Nepal fundraising dinner

The recent earthquakes in Nepal have devastated the lives of millions. A nation of the friendliest people, nature’s most epic landscapes and historic sites was brought to ruin in just a few hours. I have personal connections to Nepal through my family, as well as having had the honour to spend my last two weeks of travelling in 2011 there. I couldn’t stop thinking about all the people I’d met and whether their homes were still standing and I felt that there was more than I could do that just my initial donation.

I had been talking to a friend about doing my first pop up anyway, and then I saw tweets from GrubClub calling for Nepal fundraising supper clubs, and I instantly knew I had to do one. Despite never having mass catered or put on a food event before, I knew that this was the best way that I could do something for the millions of people affected in the beautiful kingdom of Nepal.

My father, the late Khem Singh Puri, was born and raised in the foothills of the Himalayas in a tiny village in the district of Almora in Uttarakhand, India, very close to the Nepal border. He had Nepalese ancestry and when we were growing up would describe himself as Nepali, not Indian. His favourite game was to get people to guess where he was from, and if they lost they had to buy him a pint. He came home drunk a fair few times!

We grew up with dad’s stories of snow so high you couldn’t stand up, of him witnessing the abominable snowman stealing fruit from their farm and of fighting with the Gurkha soldiers. What is fact and what is fiction, I’ll never be sure, but what I do know is that he came from one of the most magical and endearing parts of the world.

Himalayas

The view to the peaks in Nepal – from the foothills that my family live in

We still have family in the mountains – you can see the Himalyan peaks just over the Nepal border from their district. My chacha ji (uncle), Kesar, is the doppelgänger of my dad, which brings me happiness and sadness all at once. They didn’t see each other duirng the last 50 years of my father’s life but they still managed to have the same walk, the same cheeky grin and the same way to cook a curry (I didn’t think food could have such an emotional effect until the day my uncle served me a curry that took me right back to my dad’s kitchen).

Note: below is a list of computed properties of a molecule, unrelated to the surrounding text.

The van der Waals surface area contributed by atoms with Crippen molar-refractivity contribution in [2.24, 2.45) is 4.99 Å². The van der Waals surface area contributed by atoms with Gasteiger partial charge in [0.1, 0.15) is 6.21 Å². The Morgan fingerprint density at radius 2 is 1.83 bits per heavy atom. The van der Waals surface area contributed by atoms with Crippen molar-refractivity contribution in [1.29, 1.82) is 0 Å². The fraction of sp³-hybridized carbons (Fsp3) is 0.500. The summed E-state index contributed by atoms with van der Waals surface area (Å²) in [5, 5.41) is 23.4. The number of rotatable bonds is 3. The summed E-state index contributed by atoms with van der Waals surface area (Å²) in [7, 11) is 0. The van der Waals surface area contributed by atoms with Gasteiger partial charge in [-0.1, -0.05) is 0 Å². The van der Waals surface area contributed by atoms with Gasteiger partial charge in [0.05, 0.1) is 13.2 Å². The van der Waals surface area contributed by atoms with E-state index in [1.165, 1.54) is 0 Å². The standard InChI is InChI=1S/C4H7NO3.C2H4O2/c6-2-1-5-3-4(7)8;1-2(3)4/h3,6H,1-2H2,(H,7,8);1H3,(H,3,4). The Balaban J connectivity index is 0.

Luckily when the earthquake struck my family only felt minor tremors and are all ok. However that is not the case for the eight thousand plus in Nepal that have been killed, the 2.8 million that have been displaced, the children without access to education and the millions without medicine. And that is why it’s so important to give, and keep on giving to the appeal. Yes, millions have been pledged but villages and towns have been destroyed, roads – and lives – need rebuilt.  In some places 90% of homes have been destroyed and over 15,000 roads cracked or destroyed. It takes a long time to reach some of Nepal’s most remote communities at the best of time – during this devastation it is ever worse.

My uncle preparing veg for dinner in the village

My uncle preparing veg for dinner in the village with the same cheeky grin as my dad

I have chosen to send the proceeds of the event to the appeal through the British Red Cross who are working with the International Red Cross and Nepal Red Cross Movement. They are helping to provide tarpaulins for temporary shelter, oral rehydration salts, blankets, kitchen sets and shelter tools, as well as assisting with basic sanitation and hygiene needs. I aim to raise £1000 – through ticket sales, a raffle at the event and additional donations.

I am exceptionally lucky to have the event hosted by Jacqui Shimidzu who runs The Hill Station cafe in Telegraph Hill. We are going to transform her already magical house into a Nepalese wonderland – it’s amazing what a few scatter cushions can do!

At the dinner, there will be mixed starter platters and thali trays allowing me to share some of the best dishes my dad ever taught me, as well as ones that I’ve learnt since. And I’m going to experiment with traditional sweets for the first time… Spaces are limited to 30 and if I pull that off I might aim bigger next time! There will also be a raffle with prizes from local businesses and others so if anyone has anything they can contribute  to that do let me know!

I am nervous about cooking for so many – friends and strangers, but I learnt a lot growing up in my dad’s various kitchens (including when he opened Scotland’s first ever Nepalese restaurant) and I know that wherever he is he’ll be willing me on to succeed. Making him proud was always my prerogative and being able to do something inspired by him, to give back to others, would hopefully make him even more proud of his Junior.
The dinner is on Friday 3 July in New Cross, London and tickets are £25 for 3 courses, BYOB, available via the GrubClub website.

If you cannot attend but would still like to donate you can do so online here.

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